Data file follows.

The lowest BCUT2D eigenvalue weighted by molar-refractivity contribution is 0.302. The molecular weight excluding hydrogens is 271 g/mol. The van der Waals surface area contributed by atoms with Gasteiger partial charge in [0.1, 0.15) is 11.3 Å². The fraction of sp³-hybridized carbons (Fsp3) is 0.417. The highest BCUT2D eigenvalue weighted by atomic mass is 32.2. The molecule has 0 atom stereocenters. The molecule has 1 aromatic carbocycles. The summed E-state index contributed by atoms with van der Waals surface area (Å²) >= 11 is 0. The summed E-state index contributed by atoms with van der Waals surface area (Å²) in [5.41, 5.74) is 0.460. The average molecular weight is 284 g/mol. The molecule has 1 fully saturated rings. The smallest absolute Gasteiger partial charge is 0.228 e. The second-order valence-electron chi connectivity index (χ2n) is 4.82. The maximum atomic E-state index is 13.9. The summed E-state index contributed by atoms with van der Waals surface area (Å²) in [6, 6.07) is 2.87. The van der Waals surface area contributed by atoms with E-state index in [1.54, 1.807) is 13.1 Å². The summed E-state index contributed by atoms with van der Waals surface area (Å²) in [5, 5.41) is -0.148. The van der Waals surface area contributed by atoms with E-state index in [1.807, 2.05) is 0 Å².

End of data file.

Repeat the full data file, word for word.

The lowest BCUT2D eigenvalue weighted by molar-refractivity contribution is 0.302. The molecular weight excluding hydrogens is 271 g/mol. The van der Waals surface area contributed by atoms with Gasteiger partial charge in [0.1, 0.15) is 11.3 Å². The fraction of sp³-hybridized carbons (Fsp3) is 0.417. The highest BCUT2D eigenvalue weighted by atomic mass is 32.2. The molecule has 0 atom stereocenters. The molecule has 1 aromatic carbocycles. The summed E-state index contributed by atoms with van der Waals surface area (Å²) >= 11 is 0. The summed E-state index contributed by atoms with van der Waals surface area (Å²) in [5.41, 5.74) is 0.460. The average molecular weight is 284 g/mol. The molecule has 1 fully saturated rings. The smallest absolute Gasteiger partial charge is 0.228 e. The second-order valence-electron chi connectivity index (χ2n) is 4.82. The maximum atomic E-state index is 13.9. The summed E-state index contributed by atoms with van der Waals surface area (Å²) in [6, 6.07) is 2.87. The van der Waals surface area contributed by atoms with E-state index in [1.54, 1.807) is 13.1 Å². The summed E-state index contributed by atoms with van der Waals surface area (Å²) in [5, 5.41) is -0.148. The van der Waals surface area contributed by atoms with E-state index in [1.807, 2.05) is 0 Å².